The US president lashes out at BP over its spending on a publicity drive while the human suffering caused by the Gulf of Mexico spill goes on.
Obama tries to connect with the islanders of Louisiana
GRAND ISLE, LOUISIANA // The US president, Barack Obama, accused of being aloof to the human suffering caused by the Gulf of Mexico oil spill, put himself firmly on the side of the people of Louisiana in a weekly address to the nation yesterday. He recorded his address during a visit to Louisiana on Friday, his third trip to the usually neglected state, a record for any American president.
Critics had assailed him for a seemingly intellectual rather than gutsy response to the crisis. His last visit to Grand Isle just last week ended with headlines pointing out that clean-up workers seen on a beach he visited simply disappeared soon after the president had left. This time, Mr Obama seemed to make more of an effort to connect with the people of Grand Isle, a fishing and resort community on the edge of the Mississippi River delta, by sitting down to eat from boxes of seafood with fishermen and small-business owners.
"Here, this spill has not just damaged livelihoods. It's upended whole communities," Mr Obama said in his address. "And the fury people feel is not just about the money they've lost. They've been through tough times before. It's about the wrenching recognition that this time their lives may never be the same." Anger towards BP and the government is particularly palpable in Louisiana, where fishermen have seen around a third of coastal waters closed off to them. Oil has spewed from a well a 1.5km below water at a rate of up to 19,000 barrels a day since April 20.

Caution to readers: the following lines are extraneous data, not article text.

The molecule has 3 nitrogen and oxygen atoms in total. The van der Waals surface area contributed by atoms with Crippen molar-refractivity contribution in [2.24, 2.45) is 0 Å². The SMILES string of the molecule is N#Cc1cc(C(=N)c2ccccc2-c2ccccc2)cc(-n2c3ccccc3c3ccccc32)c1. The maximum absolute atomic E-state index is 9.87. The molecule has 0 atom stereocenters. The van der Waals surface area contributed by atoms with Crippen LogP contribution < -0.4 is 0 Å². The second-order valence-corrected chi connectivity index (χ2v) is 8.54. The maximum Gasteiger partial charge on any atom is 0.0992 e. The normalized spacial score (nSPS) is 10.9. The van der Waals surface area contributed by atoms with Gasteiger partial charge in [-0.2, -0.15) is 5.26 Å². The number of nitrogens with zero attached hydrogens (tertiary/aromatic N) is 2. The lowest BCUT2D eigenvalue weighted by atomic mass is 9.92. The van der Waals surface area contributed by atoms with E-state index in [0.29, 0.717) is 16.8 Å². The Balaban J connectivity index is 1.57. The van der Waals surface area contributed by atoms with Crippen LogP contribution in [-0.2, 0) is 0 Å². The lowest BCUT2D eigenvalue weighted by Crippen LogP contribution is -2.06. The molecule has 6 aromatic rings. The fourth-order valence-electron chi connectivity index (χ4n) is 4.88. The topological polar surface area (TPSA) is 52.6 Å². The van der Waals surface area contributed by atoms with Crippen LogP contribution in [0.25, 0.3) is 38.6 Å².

Opinion polls also show national unhappiness over the crisis, which could extend until August when BP said it hoped to complete the first of two relief wells that would definitively stop the flow of oil. In the meantime, the company was involved in yet another operation to cap and contain at least some of the flow. As the long presidential motorcade swept through Grand Isle, a small crowd of people gathered to catch sight of the president even though many of them did not vote for him. Some people wore T-shirts saying "BP Sucks" while a woman held up a piece of cardboard on which a message was scrawled in maker pen: "Save Our Shrimp".
Mr Obama allowed a rare flash of anger to show when he criticised BP for spending US$50 million (Dh183.5m) on television advertising to manage its image and planning to pay out $10 billion in dividends this quarter. "What I don't want to hear is, when they're spending that kind of money on their shareholders and spending that kind of money on TV advertising, that they're nickel and diming fishermen or small businesses here in the Gulf," he said.
David Camardelle, the mayor of Grand Isle, urged Mr Obama to deploy barges to stop oil from seeping up the estuaries. "You've got $2bn of seafood that comes out of the estuary right behind me. If we lose the estuaries in the back, we're history. There's no reason that shrimper should be tied up behind me. It should have skimmers on it," Mr Camardelle told the president. "I'm asking you to push BP to do it."
During his trip, Mr Obama did not back away from a six-month federal moratorium on deepwater exploratory drilling, a cause of great concern in the Mississippi River delta where the oil industry just as much as fishing is an important economic driver. An estimated 20,000 jobs could be lost because of the drilling moratorium, according to the local Times-Picayune newspaper. Few in Louisiana want stringent curbs on the oil industry but argue for better regulation and a more fair allocation of revenues.
Terry Vegas, a shrimper, told Mr Obama that most oil companies that drill in the Gulf were vital to the local economy. "We're not bitter at all the oil companies," he said. "We're bitter at the ones that cut corners and caused the havoc we're having right now." email@example.com